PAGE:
'The time has come for the public to be protected' - that was the message from a judge who has jailed a 46-year-old woman who repeatedly robbed a confused and vulnerable Calderdale pensioner.
Bradford Crown Court heard today (Thursday) how the 73-year-old victim, who was robbed in his own Halifax flat and at Natalie Woods’ home, suffered heart palpitations and black-outs during some of the offences.
Judge Jonathan Rose was told that Woods, who was still on prison licence for trying to smuggle Class A drugs into New Hall Prison during a visit to see her long-term partner, pushed and grabbed the complainant before taking hundreds of pounds from his wallet on five occasions.
Woods pleaded guilty last month to the robbery charges which cover a period between December 2018 and February this year and the court heard that the Class A drug user stole just over £2000 from the pensioner.
Prosecutor Phillip Standfast said the offending came to light after bank staff became concerned when the complainant attended a branch in Halifax and said he was waiting to meet a woman who owed him money.
The man, who was in a very confused state, described being “roughed up” and said the woman had taken “thousands” from him.
During the police investigation the complainant described struggling with Woods over his wallet at her home and also told officers about suffering black-outs.
Mr Standfast said the victim recalled coming round from a black-out and Woods laughing at him.
The court heard that on that occasion Woods took about £300 from his wallet.
Woods, formerly of Highfield Terrace, Rastrick, had previous convictions dating back to 1990 and barrister Taryn Turner said her client had been abusing alcohol and drugs after a very difficult childhood.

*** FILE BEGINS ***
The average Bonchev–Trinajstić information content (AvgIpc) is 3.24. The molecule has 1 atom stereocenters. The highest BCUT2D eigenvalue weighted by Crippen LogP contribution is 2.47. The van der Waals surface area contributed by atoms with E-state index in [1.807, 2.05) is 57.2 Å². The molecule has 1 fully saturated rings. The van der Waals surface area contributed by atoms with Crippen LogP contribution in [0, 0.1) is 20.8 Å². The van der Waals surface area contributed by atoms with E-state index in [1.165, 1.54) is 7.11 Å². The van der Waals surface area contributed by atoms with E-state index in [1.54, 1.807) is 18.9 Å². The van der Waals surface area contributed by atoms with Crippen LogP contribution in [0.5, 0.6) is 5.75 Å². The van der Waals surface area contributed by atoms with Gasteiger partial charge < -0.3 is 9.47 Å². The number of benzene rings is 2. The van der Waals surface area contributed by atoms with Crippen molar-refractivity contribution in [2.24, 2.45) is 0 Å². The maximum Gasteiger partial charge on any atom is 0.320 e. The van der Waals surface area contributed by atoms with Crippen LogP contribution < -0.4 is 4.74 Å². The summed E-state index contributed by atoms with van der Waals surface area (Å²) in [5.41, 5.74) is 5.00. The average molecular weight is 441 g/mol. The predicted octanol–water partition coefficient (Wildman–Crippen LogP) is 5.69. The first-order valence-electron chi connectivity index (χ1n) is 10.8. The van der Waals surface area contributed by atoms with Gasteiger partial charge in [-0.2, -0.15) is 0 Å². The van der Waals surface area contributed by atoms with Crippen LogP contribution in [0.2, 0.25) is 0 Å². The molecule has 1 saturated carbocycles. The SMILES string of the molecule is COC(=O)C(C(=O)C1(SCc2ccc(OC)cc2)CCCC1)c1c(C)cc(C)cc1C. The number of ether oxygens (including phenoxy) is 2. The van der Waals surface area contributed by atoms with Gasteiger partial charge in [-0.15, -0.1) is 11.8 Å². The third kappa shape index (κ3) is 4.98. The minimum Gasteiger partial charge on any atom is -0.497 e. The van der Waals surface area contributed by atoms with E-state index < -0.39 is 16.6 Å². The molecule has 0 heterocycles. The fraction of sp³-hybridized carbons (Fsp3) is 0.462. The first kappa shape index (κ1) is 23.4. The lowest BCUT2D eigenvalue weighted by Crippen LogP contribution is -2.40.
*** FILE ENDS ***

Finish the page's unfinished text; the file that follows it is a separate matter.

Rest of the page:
“I acknowledge on her behalf that these are serious offences,” she told the judge.
“They are distasteful and she appears to be genuinely remorseful for what she has done.”
But Judge Rose told Woods, who has recently been living at Crown Street, Halifax, said he rejected any notion that she was remorseful and jailed her for six years.
He said they were “fine words” when she was looking at a long prison sentence, but were not borne out when she was released.
“The time has come when the public will be protected,” the judge told Woods.
“The time has come when you will be punished significantly for intruding into the lives of elderly and vulnerable people and taking their hard-earned money.
The judge said no extreme violence was used, but it was unnecessary because Woods was 30 years younger and fitter and stronger than her vulnerable victim.
“He, vulnerable for the reasons we have heard, was in no position to fight back against you whenever you decided to take money from him,” he added.
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